Cultural sensitivity key to ensuring safety, says WSCC leader

How OHS officers can tailor approach to assist Indigenous workers

Cultural sensitivity key to ensuring safety, says WSCC leader

The Northwest Territories and Nunavut may have a low number of employees compared to other jurisdictions but with its Indigenous communities, it’s a cultural hotbed.

The Workers’ Safety and Compensation Commission of the Northwest Territories and Nunavut (WSCC) is unique in Canada in that it’s the only organization that spans two jurisdictions with both territories under its remit.

Debbie Molloy, president & CEO, told COS that given the demographics, it makes sense to stay together, despite Nunavut officially separating from Northwest Territories in 1999.

One thing that has evolved over time, says Molloy, is the organization’s focus around being culturally respectful and safe for our Indigenous populations. She says: “We are an organization with a colonial structure, and so we’ve spent quite a lot of time over the last couple of years ensuring that we, internally, are aware and are considering cultural factors when we’re doing our work.”

This involves systematically going through all of our services to make sure that we’re providing things in a culturally safe and respectful way. Before, that was all about language and translation, but this has evolved into what it provides a service.

This includes staff training programs and engagement to better understand and acknowledge the Indigenous cultures and worldviews of the population we serve. Molloy says that they realize that being very bureaucratic, for example, sending forms to injured workers, may not be the best way to work:

“How do we make sure that we’re reacting appropriately and interacting in a way that is culturally safe for injured workers and employers who are trying to engage with us?” says Molloy, “and hopefully we can maybe bring it to the larger system as well.”

WSCC is also building its relationship with local governments. “We’ve been doing a lot of outreach to the different local governments,” says Molloy, so that the organization can learn about the best way to interact with local Indigenous communities.

“It’s changing our conversations and how we do our work, and I’m quite proud of that,” she says.  “COVID was definitely a disrupter,” says Molloy. “Our mission is promoting workplace health and safety, providing no-fault insurance to employers, and we care for injured workers. And all of that is to hopefully someday be able to eliminate workplace diseases and illnesses. That’s our vision.”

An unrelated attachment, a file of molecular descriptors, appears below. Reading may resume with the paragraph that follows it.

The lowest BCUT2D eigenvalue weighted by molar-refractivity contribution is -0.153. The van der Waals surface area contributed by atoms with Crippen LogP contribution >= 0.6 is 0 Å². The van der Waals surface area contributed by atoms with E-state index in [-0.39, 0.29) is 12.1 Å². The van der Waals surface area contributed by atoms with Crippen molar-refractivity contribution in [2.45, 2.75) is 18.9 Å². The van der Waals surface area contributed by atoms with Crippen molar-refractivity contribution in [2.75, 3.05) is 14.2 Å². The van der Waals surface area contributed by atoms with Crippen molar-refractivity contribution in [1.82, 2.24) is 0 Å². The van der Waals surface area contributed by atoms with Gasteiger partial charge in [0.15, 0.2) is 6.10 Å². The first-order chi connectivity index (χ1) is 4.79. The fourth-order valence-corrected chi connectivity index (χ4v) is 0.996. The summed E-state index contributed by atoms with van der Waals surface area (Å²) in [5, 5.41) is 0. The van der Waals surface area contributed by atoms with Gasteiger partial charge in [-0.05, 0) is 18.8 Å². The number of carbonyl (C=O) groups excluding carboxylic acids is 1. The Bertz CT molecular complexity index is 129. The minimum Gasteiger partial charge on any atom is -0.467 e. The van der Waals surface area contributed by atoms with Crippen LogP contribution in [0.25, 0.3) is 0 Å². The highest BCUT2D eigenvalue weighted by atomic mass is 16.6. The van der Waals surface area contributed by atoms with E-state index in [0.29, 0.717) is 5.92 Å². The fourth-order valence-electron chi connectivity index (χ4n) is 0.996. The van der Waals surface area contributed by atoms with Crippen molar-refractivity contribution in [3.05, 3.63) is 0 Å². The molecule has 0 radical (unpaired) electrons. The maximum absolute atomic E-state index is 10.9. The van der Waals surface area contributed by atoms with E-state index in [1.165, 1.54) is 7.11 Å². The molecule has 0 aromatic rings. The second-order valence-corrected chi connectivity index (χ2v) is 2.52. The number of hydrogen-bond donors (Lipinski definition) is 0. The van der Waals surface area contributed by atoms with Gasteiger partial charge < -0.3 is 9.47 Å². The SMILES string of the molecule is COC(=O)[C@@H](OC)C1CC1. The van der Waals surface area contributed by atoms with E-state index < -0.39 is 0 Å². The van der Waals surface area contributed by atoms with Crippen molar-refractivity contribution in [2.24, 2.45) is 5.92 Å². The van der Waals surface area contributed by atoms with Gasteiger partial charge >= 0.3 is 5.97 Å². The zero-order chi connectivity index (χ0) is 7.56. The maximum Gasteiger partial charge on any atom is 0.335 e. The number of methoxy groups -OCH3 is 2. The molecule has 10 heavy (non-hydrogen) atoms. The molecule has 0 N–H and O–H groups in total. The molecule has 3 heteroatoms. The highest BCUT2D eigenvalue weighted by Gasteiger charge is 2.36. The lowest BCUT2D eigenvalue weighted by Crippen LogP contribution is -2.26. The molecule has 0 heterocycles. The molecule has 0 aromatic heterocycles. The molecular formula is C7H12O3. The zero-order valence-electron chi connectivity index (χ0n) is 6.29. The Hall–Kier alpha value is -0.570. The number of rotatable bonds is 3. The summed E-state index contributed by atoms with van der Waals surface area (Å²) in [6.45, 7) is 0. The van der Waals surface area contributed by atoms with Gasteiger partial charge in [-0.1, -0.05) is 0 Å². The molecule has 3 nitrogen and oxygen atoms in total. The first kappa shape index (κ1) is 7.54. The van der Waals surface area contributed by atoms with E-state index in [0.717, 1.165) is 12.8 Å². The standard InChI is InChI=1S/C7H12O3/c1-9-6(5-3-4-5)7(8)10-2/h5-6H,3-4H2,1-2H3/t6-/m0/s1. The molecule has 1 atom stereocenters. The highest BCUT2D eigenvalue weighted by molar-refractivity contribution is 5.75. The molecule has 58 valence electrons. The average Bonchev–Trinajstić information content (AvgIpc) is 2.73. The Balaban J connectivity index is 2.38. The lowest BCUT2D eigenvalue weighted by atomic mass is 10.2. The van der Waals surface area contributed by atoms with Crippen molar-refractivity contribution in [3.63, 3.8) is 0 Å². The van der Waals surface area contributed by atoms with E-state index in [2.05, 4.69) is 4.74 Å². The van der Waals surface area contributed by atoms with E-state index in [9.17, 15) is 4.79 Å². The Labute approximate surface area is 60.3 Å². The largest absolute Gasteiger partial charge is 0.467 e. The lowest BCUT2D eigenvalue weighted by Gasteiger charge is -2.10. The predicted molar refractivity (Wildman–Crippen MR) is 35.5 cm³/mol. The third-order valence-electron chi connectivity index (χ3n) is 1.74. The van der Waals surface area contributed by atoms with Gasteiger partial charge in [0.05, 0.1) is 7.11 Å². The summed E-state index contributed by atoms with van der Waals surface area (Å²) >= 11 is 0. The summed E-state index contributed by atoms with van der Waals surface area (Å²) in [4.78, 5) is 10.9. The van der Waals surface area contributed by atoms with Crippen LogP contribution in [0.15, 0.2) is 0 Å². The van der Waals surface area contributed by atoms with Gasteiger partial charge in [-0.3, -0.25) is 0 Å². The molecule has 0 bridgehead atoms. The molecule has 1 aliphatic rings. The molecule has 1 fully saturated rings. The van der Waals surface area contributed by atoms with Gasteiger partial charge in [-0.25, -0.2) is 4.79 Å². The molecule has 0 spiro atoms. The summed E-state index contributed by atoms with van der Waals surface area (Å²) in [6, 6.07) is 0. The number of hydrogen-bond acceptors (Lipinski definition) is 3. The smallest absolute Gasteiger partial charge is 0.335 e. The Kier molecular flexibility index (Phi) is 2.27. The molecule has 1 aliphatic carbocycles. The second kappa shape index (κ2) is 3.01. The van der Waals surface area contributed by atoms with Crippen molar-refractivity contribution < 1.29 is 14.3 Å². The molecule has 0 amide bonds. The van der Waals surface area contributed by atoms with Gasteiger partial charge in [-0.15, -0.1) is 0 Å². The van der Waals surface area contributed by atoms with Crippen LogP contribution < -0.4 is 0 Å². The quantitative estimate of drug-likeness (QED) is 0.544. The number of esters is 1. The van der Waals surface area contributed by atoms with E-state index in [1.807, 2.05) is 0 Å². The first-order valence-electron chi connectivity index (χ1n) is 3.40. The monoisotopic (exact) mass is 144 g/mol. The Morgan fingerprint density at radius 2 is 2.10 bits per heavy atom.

“COVID has impacted the way we work and some of the work we do,” says Molloy. “A silver lining that I see through COVID is that workplace safety has really risen to everybody’s top level consciousness. We always had to fight for our space in people’s hearts and minds.”

“But with COVID,” she says, “perhaps employers and workers who really weren’t thinking that much about workplace safety have been able to do that during the pandemic.”

“It’s often easier with big employers, because chances are you’ve already got internal folks who are focused on health and safety. It’s more difficult with smaller employers, this is a new kind of concept.

“That was always a real challenge for us, and we were focused on how we provide more resources to small employers? How do we get to some of these remote communities so that we can have some face-to-face interaction with them?” 

“We cover safety legislation and workers’ compensation under our umbrella. On the safety side, pre-COVID we has spent lots of time in communities all over the North. There was a lot of travel and visits with employers and inspections. And of course COVID shut all of that down.

Suddenly we weren’t able to do that regulatory piece in the same way that had done it previously. And so I’m quite proud of how the organization really took a hard look right at the beginning [of the pandemic] and we shifted almost immediately,” she says.

Aside from the cultural specificities, the unique geography of the territories also comes into play. Due to the vastness of the landscape, remote work and isolation are common. In Canada, the further North you go, the colder it gets in the Winter. Workers in Nunavut and the Northwest Territories are more exposed to extreme cold. Conversely, parts of Northern Canada are also above the Arctic Circle and experience “midnight sun” in the summer. In these conditions, heat exposure is a concern for workers.

With enforcement more difficult, the organization focused on engagement and providing lots of helpful information to workers and employers. “We spent lots of time on the phone – we probably engaged with more employers than we ever had previously, because we were doing it remotely,” says Molloy.

With the pandemic, remote health care became a possibility, though it took some time at the beginning, says Molloy: We brought all of our [injured] workers back to their home communities – that was the priority when COVID hit. Because with health care in the North, we’re very often sending injured workers out for treatment.”

“And we also have many workers who may be working at a remote site – their home is actually not in the territory; it might be in some other province. And for them, the thought was how do we get them access to services now that health care is completely inundated,” she says.

It was trying to keep them as safe as we could, and if we could do things remotely, we did things remotely.

And though remote became a possibility, there were struggles with connectivity:

“Internet connectivity continues to be a challenge in the North, especially in smaller, more remote communities,” says Molloy. “We had to get creative with that.”